If it runs in a tailored VM or in a controlled subsystem (using resource virtualization a la UAC), where's the difference? Latter is easier on the total system.

As said earlier, the best way to implement this IMO would be using a construct like Solaris Zones, where there's hard partitioning inside the kernel already, running full blown operating systems (well, everything right above the kernel) inside the partitions, but using the same kernel and as such able to share resources (mostly just CPU and memory). Using a huge shim, you would be able to keep the old Win32 system running, just like Solaris can run e.g. the whole unmodified Ubuntu userland using a syscall translator in a zone.

VMs really aren't a solution for this, because they're too static and have a huge footprint (memory). To make them more flexible in that regard, the guest operating system would have to be able to deal with fluctuating memory sizes. I don't see that coming anytime soon, at least not automated, because different systems deal with memory pressure in different ways, resulting in a memory scheduling clusterf--k.

Reply Parent Score: 1

RE: Honk! Honk!
by phoenix on Tue 23rd Oct 2007 04:31 in reply to "Honk! Honk!"
phoenix Member since:
2005-07-11

WOW64 is proof, shipped with any 64bit Windows, that it's entirely possible to run two different userlands (more like subsystems) on the same kernel. There's a full 32bit subsystem installed to run any 32bit application, and apart from messaging, the 32bit subsystems runs completely on its own, only sharing the kernel as common code.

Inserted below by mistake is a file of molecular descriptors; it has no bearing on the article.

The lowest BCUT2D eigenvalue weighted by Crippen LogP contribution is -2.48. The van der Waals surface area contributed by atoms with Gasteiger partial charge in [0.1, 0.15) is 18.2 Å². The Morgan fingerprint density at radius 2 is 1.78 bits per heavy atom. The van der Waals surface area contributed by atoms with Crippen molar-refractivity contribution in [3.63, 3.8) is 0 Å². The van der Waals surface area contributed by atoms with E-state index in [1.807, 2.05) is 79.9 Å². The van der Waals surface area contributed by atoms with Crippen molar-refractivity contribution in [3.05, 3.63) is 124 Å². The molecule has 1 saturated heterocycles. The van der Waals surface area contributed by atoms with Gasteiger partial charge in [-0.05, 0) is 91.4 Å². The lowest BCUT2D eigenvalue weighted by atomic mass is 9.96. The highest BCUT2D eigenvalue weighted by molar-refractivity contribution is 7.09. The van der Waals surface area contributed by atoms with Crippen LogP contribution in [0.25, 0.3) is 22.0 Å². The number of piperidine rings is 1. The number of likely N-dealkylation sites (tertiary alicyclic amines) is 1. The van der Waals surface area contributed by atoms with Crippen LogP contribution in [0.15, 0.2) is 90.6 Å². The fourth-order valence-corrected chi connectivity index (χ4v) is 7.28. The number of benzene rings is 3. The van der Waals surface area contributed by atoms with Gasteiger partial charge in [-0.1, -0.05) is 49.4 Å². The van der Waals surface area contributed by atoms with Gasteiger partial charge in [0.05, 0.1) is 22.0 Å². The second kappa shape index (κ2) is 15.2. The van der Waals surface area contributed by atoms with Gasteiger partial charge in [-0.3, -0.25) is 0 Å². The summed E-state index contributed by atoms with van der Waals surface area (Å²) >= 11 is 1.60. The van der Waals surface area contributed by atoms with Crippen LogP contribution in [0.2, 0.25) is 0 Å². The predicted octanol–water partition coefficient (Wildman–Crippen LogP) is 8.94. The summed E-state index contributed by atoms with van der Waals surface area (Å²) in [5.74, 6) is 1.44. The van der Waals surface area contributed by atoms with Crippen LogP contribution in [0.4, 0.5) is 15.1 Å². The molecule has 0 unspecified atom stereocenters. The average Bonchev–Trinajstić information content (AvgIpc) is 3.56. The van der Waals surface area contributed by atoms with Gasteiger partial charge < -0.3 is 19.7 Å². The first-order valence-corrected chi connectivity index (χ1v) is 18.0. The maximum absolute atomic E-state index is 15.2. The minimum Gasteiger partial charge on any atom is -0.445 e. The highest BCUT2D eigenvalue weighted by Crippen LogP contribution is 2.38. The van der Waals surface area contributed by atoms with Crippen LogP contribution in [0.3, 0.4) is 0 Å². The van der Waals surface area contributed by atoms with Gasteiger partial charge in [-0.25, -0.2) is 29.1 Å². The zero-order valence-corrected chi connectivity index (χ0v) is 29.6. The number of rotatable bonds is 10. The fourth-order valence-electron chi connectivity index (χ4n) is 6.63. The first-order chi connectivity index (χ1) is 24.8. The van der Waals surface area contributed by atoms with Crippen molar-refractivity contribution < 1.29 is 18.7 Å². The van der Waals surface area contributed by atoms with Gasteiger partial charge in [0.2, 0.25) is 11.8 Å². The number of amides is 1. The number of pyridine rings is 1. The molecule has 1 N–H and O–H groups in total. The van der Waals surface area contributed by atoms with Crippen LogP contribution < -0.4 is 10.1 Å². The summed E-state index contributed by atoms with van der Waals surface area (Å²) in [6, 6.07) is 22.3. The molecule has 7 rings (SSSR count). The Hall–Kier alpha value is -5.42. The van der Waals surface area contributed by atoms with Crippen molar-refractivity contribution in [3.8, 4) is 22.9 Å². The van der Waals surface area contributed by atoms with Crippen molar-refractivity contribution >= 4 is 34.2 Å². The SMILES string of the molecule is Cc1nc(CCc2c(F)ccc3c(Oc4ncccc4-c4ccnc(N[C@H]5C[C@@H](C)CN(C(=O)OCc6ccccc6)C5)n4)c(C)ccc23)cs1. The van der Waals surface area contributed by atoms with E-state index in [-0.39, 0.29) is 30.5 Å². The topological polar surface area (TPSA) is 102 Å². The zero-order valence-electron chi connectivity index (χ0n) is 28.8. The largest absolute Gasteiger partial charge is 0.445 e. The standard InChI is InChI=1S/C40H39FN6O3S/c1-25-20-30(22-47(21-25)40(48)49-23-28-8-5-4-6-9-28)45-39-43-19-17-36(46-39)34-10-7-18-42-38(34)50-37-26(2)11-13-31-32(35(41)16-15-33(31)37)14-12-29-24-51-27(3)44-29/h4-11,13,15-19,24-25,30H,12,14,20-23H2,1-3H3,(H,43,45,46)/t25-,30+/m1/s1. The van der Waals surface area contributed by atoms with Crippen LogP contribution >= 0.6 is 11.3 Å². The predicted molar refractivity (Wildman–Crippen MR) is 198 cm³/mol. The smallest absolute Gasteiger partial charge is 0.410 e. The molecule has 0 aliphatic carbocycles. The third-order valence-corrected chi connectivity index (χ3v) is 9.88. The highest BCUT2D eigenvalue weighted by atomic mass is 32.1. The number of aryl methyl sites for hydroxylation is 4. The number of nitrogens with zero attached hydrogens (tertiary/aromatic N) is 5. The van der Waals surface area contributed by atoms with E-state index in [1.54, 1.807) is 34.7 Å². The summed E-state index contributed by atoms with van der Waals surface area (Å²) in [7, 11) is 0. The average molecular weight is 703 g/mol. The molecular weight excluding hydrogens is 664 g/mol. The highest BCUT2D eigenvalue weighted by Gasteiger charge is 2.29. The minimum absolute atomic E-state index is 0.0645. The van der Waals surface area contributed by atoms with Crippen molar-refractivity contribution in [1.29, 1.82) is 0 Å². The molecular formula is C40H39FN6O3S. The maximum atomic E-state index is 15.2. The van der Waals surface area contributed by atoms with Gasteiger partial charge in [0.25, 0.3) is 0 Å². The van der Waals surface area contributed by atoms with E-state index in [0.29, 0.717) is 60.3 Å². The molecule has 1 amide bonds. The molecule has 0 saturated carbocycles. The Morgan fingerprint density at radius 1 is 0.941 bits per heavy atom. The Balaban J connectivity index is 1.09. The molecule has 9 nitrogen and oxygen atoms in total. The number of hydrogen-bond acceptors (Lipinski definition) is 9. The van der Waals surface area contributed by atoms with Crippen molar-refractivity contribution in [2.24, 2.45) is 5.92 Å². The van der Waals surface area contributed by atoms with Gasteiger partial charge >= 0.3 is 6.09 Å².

WoW has been around since the earliest releases of Windows NT 3.51. There were several "personalities", as they were called, released with NT 3.51:
- Win16
- Win32
- OS/2
- Posix
- probably more, but that's all I can remember off the top of my head

The OS/2 personality was dropped with Windows 2000, the Posix subsystem was "replaced" with Services for Unix, and Win64 was added.

This is not a new concept, and was one of the main selling points of Windows NT back in the day.

Reply Parent Score: 2